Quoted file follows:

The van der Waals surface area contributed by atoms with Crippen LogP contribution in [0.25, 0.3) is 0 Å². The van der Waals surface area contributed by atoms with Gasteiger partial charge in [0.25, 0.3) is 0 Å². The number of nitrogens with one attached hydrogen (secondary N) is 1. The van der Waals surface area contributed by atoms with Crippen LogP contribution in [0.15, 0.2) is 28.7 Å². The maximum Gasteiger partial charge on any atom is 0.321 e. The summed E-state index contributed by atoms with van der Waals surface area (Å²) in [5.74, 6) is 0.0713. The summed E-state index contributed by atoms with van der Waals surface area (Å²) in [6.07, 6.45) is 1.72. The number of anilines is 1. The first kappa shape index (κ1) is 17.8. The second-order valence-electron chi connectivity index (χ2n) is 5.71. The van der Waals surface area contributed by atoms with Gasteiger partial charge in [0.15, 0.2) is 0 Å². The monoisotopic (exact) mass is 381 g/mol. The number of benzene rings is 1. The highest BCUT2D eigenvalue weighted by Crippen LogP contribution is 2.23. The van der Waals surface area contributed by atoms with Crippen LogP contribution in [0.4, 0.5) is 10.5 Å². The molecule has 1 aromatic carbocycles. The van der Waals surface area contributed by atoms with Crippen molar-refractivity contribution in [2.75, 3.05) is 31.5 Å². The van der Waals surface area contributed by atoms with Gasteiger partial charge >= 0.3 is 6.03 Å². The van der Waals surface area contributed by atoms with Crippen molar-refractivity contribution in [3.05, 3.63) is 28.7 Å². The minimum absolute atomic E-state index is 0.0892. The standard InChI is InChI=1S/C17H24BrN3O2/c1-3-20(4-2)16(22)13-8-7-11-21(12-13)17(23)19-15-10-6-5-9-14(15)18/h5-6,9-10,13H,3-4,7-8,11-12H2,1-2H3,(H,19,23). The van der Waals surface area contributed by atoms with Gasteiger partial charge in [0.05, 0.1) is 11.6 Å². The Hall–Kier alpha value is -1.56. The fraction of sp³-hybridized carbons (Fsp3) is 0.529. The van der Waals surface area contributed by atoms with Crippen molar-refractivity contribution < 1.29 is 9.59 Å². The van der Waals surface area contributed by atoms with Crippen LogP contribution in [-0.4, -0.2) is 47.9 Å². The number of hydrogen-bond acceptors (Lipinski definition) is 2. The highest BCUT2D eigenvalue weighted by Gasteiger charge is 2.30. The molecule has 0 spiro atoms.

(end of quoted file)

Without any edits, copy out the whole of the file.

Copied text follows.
The van der Waals surface area contributed by atoms with Crippen LogP contribution in [0.25, 0.3) is 0 Å². The van der Waals surface area contributed by atoms with Gasteiger partial charge in [0.25, 0.3) is 0 Å². The number of nitrogens with one attached hydrogen (secondary N) is 1. The van der Waals surface area contributed by atoms with Crippen LogP contribution in [0.15, 0.2) is 28.7 Å². The maximum Gasteiger partial charge on any atom is 0.321 e. The summed E-state index contributed by atoms with van der Waals surface area (Å²) in [5.74, 6) is 0.0713. The summed E-state index contributed by atoms with van der Waals surface area (Å²) in [6.07, 6.45) is 1.72. The number of anilines is 1. The first kappa shape index (κ1) is 17.8. The second-order valence-electron chi connectivity index (χ2n) is 5.71. The van der Waals surface area contributed by atoms with Gasteiger partial charge in [0.15, 0.2) is 0 Å². The monoisotopic (exact) mass is 381 g/mol. The number of benzene rings is 1. The highest BCUT2D eigenvalue weighted by Crippen LogP contribution is 2.23. The van der Waals surface area contributed by atoms with Crippen LogP contribution in [0.4, 0.5) is 10.5 Å². The molecule has 1 aromatic carbocycles. The van der Waals surface area contributed by atoms with Crippen molar-refractivity contribution in [2.75, 3.05) is 31.5 Å². The van der Waals surface area contributed by atoms with Gasteiger partial charge >= 0.3 is 6.03 Å². The van der Waals surface area contributed by atoms with Crippen molar-refractivity contribution in [3.05, 3.63) is 28.7 Å². The minimum absolute atomic E-state index is 0.0892. The standard InChI is InChI=1S/C17H24BrN3O2/c1-3-20(4-2)16(22)13-8-7-11-21(12-13)17(23)19-15-10-6-5-9-14(15)18/h5-6,9-10,13H,3-4,7-8,11-12H2,1-2H3,(H,19,23). The van der Waals surface area contributed by atoms with Gasteiger partial charge in [0.05, 0.1) is 11.6 Å². The Hall–Kier alpha value is -1.56. The fraction of sp³-hybridized carbons (Fsp3) is 0.529. The van der Waals surface area contributed by atoms with Crippen molar-refractivity contribution < 1.29 is 9.59 Å². The van der Waals surface area contributed by atoms with Crippen LogP contribution in [-0.4, -0.2) is 47.9 Å². The number of hydrogen-bond acceptors (Lipinski definition) is 2. The highest BCUT2D eigenvalue weighted by Gasteiger charge is 2.30. The molecule has 0 spiro atoms.